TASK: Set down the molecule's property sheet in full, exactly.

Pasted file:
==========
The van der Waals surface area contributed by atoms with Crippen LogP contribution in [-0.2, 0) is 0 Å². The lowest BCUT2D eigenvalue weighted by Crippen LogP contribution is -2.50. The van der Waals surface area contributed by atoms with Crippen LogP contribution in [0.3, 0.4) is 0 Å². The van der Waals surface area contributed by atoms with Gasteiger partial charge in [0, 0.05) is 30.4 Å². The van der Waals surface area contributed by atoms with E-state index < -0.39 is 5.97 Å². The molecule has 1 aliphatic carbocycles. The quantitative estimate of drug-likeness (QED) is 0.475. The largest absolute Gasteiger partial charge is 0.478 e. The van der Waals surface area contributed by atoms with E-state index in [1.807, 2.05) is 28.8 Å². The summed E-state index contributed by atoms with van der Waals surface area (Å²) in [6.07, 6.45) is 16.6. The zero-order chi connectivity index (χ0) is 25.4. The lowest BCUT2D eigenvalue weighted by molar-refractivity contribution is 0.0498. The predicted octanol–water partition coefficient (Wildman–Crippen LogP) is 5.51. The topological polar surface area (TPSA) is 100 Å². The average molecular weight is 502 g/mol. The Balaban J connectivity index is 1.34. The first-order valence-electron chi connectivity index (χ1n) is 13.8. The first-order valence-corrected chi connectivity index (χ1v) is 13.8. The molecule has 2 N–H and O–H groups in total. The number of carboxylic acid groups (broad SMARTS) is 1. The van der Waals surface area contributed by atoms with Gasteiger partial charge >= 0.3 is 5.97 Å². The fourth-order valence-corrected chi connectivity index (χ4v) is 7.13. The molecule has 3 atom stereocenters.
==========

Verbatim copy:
The van der Waals surface area contributed by atoms with Crippen LogP contribution in [-0.2, 0) is 0 Å². The lowest BCUT2D eigenvalue weighted by Crippen LogP contribution is -2.50. The van der Waals surface area contributed by atoms with Crippen LogP contribution in [0.3, 0.4) is 0 Å². The van der Waals surface area contributed by atoms with Gasteiger partial charge in [0, 0.05) is 30.4 Å². The van der Waals surface area contributed by atoms with E-state index < -0.39 is 5.97 Å². The molecule has 1 aliphatic carbocycles. The quantitative estimate of drug-likeness (QED) is 0.475. The largest absolute Gasteiger partial charge is 0.478 e. The van der Waals surface area contributed by atoms with E-state index in [1.807, 2.05) is 28.8 Å². The summed E-state index contributed by atoms with van der Waals surface area (Å²) in [6.07, 6.45) is 16.6. The zero-order chi connectivity index (χ0) is 25.4. The lowest BCUT2D eigenvalue weighted by molar-refractivity contribution is 0.0498. The predicted octanol–water partition coefficient (Wildman–Crippen LogP) is 5.51. The topological polar surface area (TPSA) is 100 Å². The average molecular weight is 502 g/mol. The Balaban J connectivity index is 1.34. The first-order valence-electron chi connectivity index (χ1n) is 13.8. The first-order valence-corrected chi connectivity index (χ1v) is 13.8. The molecule has 2 N–H and O–H groups in total. The number of carboxylic acid groups (broad SMARTS) is 1. The van der Waals surface area contributed by atoms with Gasteiger partial charge >= 0.3 is 5.97 Å². The fourth-order valence-corrected chi connectivity index (χ4v) is 7.13. The molecule has 3 atom stereocenters.